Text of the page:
4 Things That Sound Amazing When You’re Out Camping

Usually, we hear so much sound that we’re burdened by it. But when you’re out in the wilderness, camping, some things – little things – just sound nice.

We don’t mean birds and squirrels and the like. Sure, animals can be cute, but they’ve been talked about to death. Speaking of which, animals can also be deadly. The baritone purr of a tiger probably wouldn’t be easy on the ears when you’re sitting around a campfire. So we decided to leave out talking about animals altogether.

So what else does sound good in the wilderness? Let’s find out.

1. The Sound Of Water

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The sound of water when you’re out camping is oddly soothing. Whether it’s the constant roaring waterfall in the distance, chaotic waves of the sea or the buzz of a baby stream nearby, water sounds bloody brilliant.

2. The Sound of Fire

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A campfire burning on low is a thing of beauty. Campfires are what keep the outdoors a good time and prevent it from becoming over rated. You could watch those flames running and hear the embers crackling all night long.

Unfortunately, you have to put it out before going to sleep.

3. The Sound of Ice

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Okay, this one is pretty out there. But if you’ve ever been anywhere colder than a freezer, you’d agree that the sound of glaciers shifting is calm and terrifying in equal measures – it’s what fancy people call sublime.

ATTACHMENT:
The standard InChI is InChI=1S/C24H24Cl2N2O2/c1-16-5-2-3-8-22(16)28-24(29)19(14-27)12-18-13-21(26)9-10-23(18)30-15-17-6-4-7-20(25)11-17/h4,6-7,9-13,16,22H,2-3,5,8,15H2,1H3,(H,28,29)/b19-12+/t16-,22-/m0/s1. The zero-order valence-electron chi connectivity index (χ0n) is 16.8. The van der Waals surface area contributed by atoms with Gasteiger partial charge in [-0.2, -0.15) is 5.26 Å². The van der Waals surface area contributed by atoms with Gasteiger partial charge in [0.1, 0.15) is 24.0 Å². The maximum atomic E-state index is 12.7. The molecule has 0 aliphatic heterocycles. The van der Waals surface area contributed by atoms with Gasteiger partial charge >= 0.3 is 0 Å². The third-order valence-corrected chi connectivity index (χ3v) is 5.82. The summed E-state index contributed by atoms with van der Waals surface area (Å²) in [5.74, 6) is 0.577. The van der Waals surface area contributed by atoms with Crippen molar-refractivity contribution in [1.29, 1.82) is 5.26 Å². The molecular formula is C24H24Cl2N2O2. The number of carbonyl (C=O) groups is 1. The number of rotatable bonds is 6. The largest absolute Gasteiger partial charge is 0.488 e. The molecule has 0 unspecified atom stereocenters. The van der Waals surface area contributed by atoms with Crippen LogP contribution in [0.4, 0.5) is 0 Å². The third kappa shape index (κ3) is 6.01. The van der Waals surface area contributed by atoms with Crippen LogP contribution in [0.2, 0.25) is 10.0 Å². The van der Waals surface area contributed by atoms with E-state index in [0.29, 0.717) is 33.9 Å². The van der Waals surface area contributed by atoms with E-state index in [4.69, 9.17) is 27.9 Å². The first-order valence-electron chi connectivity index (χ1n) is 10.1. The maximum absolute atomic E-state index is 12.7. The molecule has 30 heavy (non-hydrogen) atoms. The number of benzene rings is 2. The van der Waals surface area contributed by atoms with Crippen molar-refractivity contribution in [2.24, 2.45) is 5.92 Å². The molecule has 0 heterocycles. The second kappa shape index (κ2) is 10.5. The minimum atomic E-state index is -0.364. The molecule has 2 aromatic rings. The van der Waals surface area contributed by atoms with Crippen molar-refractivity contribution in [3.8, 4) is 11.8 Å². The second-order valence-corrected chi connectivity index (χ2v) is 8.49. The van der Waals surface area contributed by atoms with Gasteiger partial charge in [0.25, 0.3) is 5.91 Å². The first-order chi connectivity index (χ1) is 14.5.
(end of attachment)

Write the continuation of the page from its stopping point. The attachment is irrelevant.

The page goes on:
4. The Sound of People

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Normally, people are loud, obnoxious, intimidating, charming, likeable, and all those social adjectives. But when you’re out camping, and you hear them working, walking, breathing, sighing, laughing – all amidst the silence, that’s when you really feel their presence, their comfort, their warmth.

There you have it. Four mundane sounds that sound beautiful when you’re in the wild. All four are predictable enough to sound calming but not predictable enough to get boring – a kind of system that engineers would call non-linear.
Perhaps it highlights some trend in human nature, an evolutionary mechanism to love systems that are chaotic.
Or perhaps we’re overthinking.
Who knows?

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